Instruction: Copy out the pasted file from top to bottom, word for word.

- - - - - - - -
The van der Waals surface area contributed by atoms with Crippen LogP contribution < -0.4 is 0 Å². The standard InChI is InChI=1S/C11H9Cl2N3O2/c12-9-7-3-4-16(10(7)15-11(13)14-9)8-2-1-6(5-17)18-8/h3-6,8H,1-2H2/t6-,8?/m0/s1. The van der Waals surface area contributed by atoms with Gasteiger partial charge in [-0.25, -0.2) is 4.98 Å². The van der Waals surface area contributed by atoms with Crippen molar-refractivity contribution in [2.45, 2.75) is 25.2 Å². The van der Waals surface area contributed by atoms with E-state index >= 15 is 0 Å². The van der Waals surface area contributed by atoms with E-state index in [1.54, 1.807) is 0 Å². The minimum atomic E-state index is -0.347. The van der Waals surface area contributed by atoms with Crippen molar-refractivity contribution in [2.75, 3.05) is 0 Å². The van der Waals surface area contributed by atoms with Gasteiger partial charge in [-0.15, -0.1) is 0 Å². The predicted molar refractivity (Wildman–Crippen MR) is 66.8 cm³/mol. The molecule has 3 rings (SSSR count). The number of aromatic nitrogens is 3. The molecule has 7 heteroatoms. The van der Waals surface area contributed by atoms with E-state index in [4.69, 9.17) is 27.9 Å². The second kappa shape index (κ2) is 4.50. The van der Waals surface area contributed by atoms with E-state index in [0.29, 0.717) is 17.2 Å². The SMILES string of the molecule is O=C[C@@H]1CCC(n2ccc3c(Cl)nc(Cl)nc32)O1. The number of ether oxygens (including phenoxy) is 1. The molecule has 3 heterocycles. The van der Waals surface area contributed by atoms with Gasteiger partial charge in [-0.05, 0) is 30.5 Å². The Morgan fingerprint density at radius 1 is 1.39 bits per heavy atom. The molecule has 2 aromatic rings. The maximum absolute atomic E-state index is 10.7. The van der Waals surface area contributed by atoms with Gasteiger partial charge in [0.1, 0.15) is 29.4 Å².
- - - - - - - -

The van der Waals surface area contributed by atoms with Crippen LogP contribution < -0.4 is 0 Å². The standard InChI is InChI=1S/C11H9Cl2N3O2/c12-9-7-3-4-16(10(7)15-11(13)14-9)8-2-1-6(5-17)18-8/h3-6,8H,1-2H2/t6-,8?/m0/s1. The van der Waals surface area contributed by atoms with Gasteiger partial charge in [-0.25, -0.2) is 4.98 Å². The van der Waals surface area contributed by atoms with Crippen molar-refractivity contribution in [2.45, 2.75) is 25.2 Å². The van der Waals surface area contributed by atoms with E-state index >= 15 is 0 Å². The van der Waals surface area contributed by atoms with E-state index in [1.54, 1.807) is 0 Å². The minimum atomic E-state index is -0.347. The van der Waals surface area contributed by atoms with Crippen molar-refractivity contribution in [2.75, 3.05) is 0 Å². The van der Waals surface area contributed by atoms with Gasteiger partial charge in [-0.15, -0.1) is 0 Å². The predicted molar refractivity (Wildman–Crippen MR) is 66.8 cm³/mol. The molecule has 3 rings (SSSR count). The number of aromatic nitrogens is 3. The molecule has 7 heteroatoms. The van der Waals surface area contributed by atoms with E-state index in [4.69, 9.17) is 27.9 Å². The second kappa shape index (κ2) is 4.50. The van der Waals surface area contributed by atoms with E-state index in [0.29, 0.717) is 17.2 Å². The SMILES string of the molecule is O=C[C@@H]1CCC(n2ccc3c(Cl)nc(Cl)nc32)O1. The number of ether oxygens (including phenoxy) is 1. The molecule has 3 heterocycles. The van der Waals surface area contributed by atoms with Gasteiger partial charge in [-0.05, 0) is 30.5 Å². The Morgan fingerprint density at radius 1 is 1.39 bits per heavy atom. The molecule has 2 aromatic rings. The maximum absolute atomic E-state index is 10.7. The van der Waals surface area contributed by atoms with Gasteiger partial charge in [0.1, 0.15) is 29.4 Å².